The VLOOKUP is the quickest, most convenient and simplest Excel formula for finding information from a list. So, providing you store your data vertically in a list, the VLOOKUP will allow you to identify a particular item then discover associated information about it.
The VLOOKUP function is able to use a given reference and look for it in a specified range and then return a value from the same row in another column. You can instruct the function to find an exact match or the closest match. The former is best used for ID’s when you need to find a person’s employee number or a product ID for example, the latter is useful for finding a graded result if the lookup criteria sits in between a bracketed range.
The function broken down looks like the below, in summary we will ask:
=VLOOKUP(Your reference, The range where your reference and result appears, which column number in the range is the result found in, do you want the reference to match exactly or a close match?)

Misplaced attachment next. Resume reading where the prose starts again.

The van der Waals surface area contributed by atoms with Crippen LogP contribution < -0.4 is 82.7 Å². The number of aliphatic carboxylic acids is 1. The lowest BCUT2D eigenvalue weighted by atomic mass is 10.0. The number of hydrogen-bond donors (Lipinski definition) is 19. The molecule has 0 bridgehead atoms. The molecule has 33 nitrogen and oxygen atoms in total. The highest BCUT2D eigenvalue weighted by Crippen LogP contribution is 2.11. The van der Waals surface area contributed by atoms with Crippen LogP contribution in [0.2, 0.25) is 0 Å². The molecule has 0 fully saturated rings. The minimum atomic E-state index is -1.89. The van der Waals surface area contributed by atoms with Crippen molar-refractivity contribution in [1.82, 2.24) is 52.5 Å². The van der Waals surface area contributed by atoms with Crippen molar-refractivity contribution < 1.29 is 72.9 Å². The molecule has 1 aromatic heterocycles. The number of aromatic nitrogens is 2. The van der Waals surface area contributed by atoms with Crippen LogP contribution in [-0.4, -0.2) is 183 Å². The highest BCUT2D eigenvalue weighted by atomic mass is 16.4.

In simple terms:
Find my reference in a range, when you find it, please tell me the piece of information that is x amount of columns to the right of that data
Let’s take a look at the structure of the VLOOKUP as found in Excel.
=VLOOKUP(lookup_value, table_array, col_index_number, [range index number])
Breaking down each element, Excel defines these as:
Is the value to be found in the first column of the table, and can be a value, a reference, or a text string. This is your employee or product ID I mentioned above
Is at table of text, numbers, or logical values, in which data is retrieved. Table_array can be a reference to a range or a range name.
Is the column number in a table_array from which the matching value should be returned. The first column values in the table in column 1.
[range index number]
Is a logical value: to find the closet match in the first column (sorted in ascending order) = TRUE or omitted; find an exact match = FALSE. Additional note, you can also use a zero 0 (for FALSE) or a one 1 (for TRUE).